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Insects 2017, 8(4), 130; doi:10.3390/insects8040130

The Native Hawaiian Insect Microbiome Initiative: A Critical Perspective for Hawaiian Insect Evolution

1
Department of Plant and Environmental Protections Sciences, University of Hawaii at Manoa, 2500 Campus Rd., Honolulu, HI 96822, USA
2
C-MAIKI Consortium, University of Hawaii at Manoa, 1991 East-West Rd., Honolulu, HI 96822, USA
3
Department of Botany, University of Hawaii at Manoa, 2500 Campus Rd., Honolulu, HI 96822, USA
4
College of Agriculture, Forestry and Natural Resource Management, University of Hawaii at Hilo, 200 W Kawili St., Hilo, HI 96720, USA
5
Pacific Biosciences Research Center, University of Hawaii at Manoa, 1993 East West Road, Honolulu, HI 96822, USA
6
Bernice Pauahi Bishop Museum, 1525 Bernice St., Honolulu, HI 96822, USA
*
Author to whom correspondence should be addressed.
Academic Editor: Kenneth Wilson
Received: 25 October 2017 / Revised: 12 December 2017 / Accepted: 15 December 2017 / Published: 19 December 2017
View Full-Text   |   Download PDF [1021 KB, uploaded 19 December 2017]   |  

Abstract

Insects associate with a diversity of microbes that can shape host ecology and diversity by providing essential biological and adaptive services. For most insect groups, the evolutionary implications of host–microbe interactions remain poorly understood. Geographically discrete areas with high biodiversity offer powerful, simplified model systems to better understand insect–microbe interactions. Hawaii boasts a diverse endemic insect fauna (~6000 species) characterized by spectacular adaptive radiations. Despite this, little is known about the role of bacteria in shaping this diversity. To address this knowledge gap, we inaugurate the Native Hawaiian Insect Microbiome Initiative (NHIMI). The NHIMI is an effort intended to develop a framework for informing evolutionary and biological studies in Hawaii. To initiate this effort, we have sequenced the bacterial microbiomes of thirteen species representing iconic, endemic Hawaiian insect groups. Our results show that native Hawaiian insects associate with a diversity of bacteria that exhibit a wide phylogenetic breadth. Several groups show predictable associations with obligate microbes that permit diet specialization. Others exhibit unique ecological transitions that are correlated with shifts in their microbiomes (e.g., transition to carrion feeding from plant-feeding in Nysius wekiuicola). Finally, some groups, such as the Hawaiian Drosophila, have relatively diverse microbiomes with a conserved core of bacterial taxa across multiple species and islands. View Full-Text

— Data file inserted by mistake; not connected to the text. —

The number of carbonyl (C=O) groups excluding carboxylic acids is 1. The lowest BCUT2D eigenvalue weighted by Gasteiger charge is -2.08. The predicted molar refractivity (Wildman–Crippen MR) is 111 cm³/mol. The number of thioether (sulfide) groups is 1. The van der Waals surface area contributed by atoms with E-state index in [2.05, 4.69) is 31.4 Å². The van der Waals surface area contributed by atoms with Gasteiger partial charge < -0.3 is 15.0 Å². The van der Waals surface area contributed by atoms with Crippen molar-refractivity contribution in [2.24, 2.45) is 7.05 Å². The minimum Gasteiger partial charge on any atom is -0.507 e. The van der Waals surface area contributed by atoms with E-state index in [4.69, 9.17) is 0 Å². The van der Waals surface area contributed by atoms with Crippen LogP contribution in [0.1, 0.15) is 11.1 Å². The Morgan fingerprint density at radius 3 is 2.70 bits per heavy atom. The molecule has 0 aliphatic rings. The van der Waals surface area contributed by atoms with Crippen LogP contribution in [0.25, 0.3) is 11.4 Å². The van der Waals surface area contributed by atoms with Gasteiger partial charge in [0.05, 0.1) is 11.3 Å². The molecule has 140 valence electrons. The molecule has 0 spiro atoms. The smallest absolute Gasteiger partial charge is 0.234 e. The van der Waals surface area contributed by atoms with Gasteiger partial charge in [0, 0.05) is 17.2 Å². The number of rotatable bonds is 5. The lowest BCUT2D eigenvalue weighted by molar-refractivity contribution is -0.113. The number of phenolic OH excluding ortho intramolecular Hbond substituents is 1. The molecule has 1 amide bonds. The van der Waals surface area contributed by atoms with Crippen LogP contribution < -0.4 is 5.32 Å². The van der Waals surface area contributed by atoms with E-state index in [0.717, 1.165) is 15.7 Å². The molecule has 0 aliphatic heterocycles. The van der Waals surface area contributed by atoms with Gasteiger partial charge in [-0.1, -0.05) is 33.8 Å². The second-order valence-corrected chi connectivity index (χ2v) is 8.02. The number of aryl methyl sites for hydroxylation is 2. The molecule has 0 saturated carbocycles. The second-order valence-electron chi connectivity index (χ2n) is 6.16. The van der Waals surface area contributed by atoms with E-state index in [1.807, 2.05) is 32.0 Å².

Keywords: insect-microbe interactions; microbial ecology; symbiosis; microbiome; Hawaiian insects; Wolbachia insect-microbe interactions; microbial ecology; symbiosis; microbiome; Hawaiian insects; Wolbachia
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This is an open access article distributed under the Creative Commons Attribution License which permits unrestricted use, distribution, and reproduction in any medium, provided the original work is properly cited. (CC BY 4.0).

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MDPI and ACS Style

Poff, K.E.; Stever, H.; Reil, J.B.; Seabourn, P.; Ching, A.J.; Aoki, S.; Logan, M.; Michalski, J.R.; Santamaria, J.; Adams, J.W.; Eiben, J.A.; Yew, J.Y.; Ewing, C.P.; Magnacca, K.N.; Bennett, G.M. The Native Hawaiian Insect Microbiome Initiative: A Critical Perspective for Hawaiian Insect Evolution. Insects 2017, 8, 130.

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